Take or Draw 3D Images
Here we learn to draw 3D imagery (or otherwise capture or create it) based on natural as well as more artistic styles stemming from imagination.
To make sense of this, first review our brief 3D tutorial. It describes several new aspects of this process of creating 3D form and depth.
Light and Dark
Levels of light and dark can be made "different with distance" to create apparent depth. (right)
In this case, we can see the image getting less dark as it gets farther away.
This example also emphasizes the effect of overlapping, which is another powerful depth cue in itself.
Light or dark only have meaning when compared to the other. How different they are between things in the scene translates into how much distance they are apart.
Lightness suggests we are receiving light rays from things actually there. We also have energy literally jumping at us. But when we see darkness, this suggests that not only are no light rays approaching us but there is less of anything in front of us to be reflecting light in the first place. So most of the time, making things darker with distance makes them less forceful. That suggests this to be the more effective way to draw 3D or take pictures. By doing the reverse, a dark object set against a white background can resemble a hole or dent in the picture. (left)
But since depth can be achieved with change across distance in almost any way, the use of dark against light can still be an effective way to draw 3D as shown in our first illustration. Neither light nor dark really have any more value over the other.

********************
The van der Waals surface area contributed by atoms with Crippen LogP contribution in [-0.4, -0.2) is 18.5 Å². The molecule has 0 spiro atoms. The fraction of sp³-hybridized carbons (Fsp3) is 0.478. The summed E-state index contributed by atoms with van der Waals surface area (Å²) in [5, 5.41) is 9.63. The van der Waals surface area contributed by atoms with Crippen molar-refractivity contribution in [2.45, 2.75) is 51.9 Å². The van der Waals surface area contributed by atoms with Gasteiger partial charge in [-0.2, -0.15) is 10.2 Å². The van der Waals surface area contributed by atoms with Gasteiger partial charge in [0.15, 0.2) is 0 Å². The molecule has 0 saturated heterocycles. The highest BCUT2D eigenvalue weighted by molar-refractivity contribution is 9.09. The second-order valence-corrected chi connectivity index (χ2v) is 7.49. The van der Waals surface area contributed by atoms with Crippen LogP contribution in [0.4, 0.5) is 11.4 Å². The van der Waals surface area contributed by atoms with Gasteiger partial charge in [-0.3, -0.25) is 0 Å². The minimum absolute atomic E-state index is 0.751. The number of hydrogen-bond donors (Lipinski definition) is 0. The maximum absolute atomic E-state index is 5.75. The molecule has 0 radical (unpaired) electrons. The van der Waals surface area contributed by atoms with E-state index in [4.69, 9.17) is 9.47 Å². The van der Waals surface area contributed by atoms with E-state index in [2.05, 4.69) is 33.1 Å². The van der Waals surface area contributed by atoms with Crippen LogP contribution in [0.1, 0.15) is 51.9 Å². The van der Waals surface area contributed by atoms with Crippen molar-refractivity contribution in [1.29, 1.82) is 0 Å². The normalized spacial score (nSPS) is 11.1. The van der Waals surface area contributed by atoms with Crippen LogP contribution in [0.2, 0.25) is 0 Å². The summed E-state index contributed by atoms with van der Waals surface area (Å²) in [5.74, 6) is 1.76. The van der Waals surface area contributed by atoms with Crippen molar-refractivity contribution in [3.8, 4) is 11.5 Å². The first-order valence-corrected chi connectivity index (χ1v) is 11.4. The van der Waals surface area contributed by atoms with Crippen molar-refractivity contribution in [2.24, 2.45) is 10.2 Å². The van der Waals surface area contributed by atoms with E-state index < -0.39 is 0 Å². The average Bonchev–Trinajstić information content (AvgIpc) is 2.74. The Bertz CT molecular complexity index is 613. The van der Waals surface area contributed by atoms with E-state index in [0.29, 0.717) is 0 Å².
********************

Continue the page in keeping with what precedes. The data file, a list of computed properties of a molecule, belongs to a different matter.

Artistic Depth Cues
Almost any apparent depth change ("difference with distance") you can achieve will create some kind of a depth cue when you "draw 3D."
The most depth cues normally found in books is somewhere around eight or ten. However, the actual number is certainly much more extensive than what is even contained in this draw 3D tutorial and can be considered limitless.
There are also ways of creating depth cues with the aim of providing depth in more creative and interesting ways. For example, one can just remove details with distance while drawing. (right) Objects may even be their same levels of light and dark here; they are simply made with less detail as they go farther away from us.
Such an artistic depth cue, as I call it, has no natural basis. Most or all details would normally remain present, they can just be more difficult to see when smaller. Details may also blend together to make an overall smoother look.
Other types of artistic depth cue could be created by using different pencil or brush strokes as things get farther out into the distance.
You could also draw 3D objects that are closer with thicker lines than farther ones. (left) This artistic depth cue doesn't exist in reality since objects are not surrounded by lines. Yet, this still works in accordance with standard depth cue behavior of having less of something with more distance.
Other ways of giving scenes less with distance to enhance depth include smaller, simpler or fewer paint strokes, creating softer textures, duller surfaces and so on. Just about anything you can do to make distant things look "less like" closer things should be effective in creating a 3D effect when you draw or paint.
Unlike most depth cues, artistic depth cues even can stress the specific distance of a subject, as with focus (see earlier tutorial), gradually reducing things as they depart from that one position, both closer and farther from it.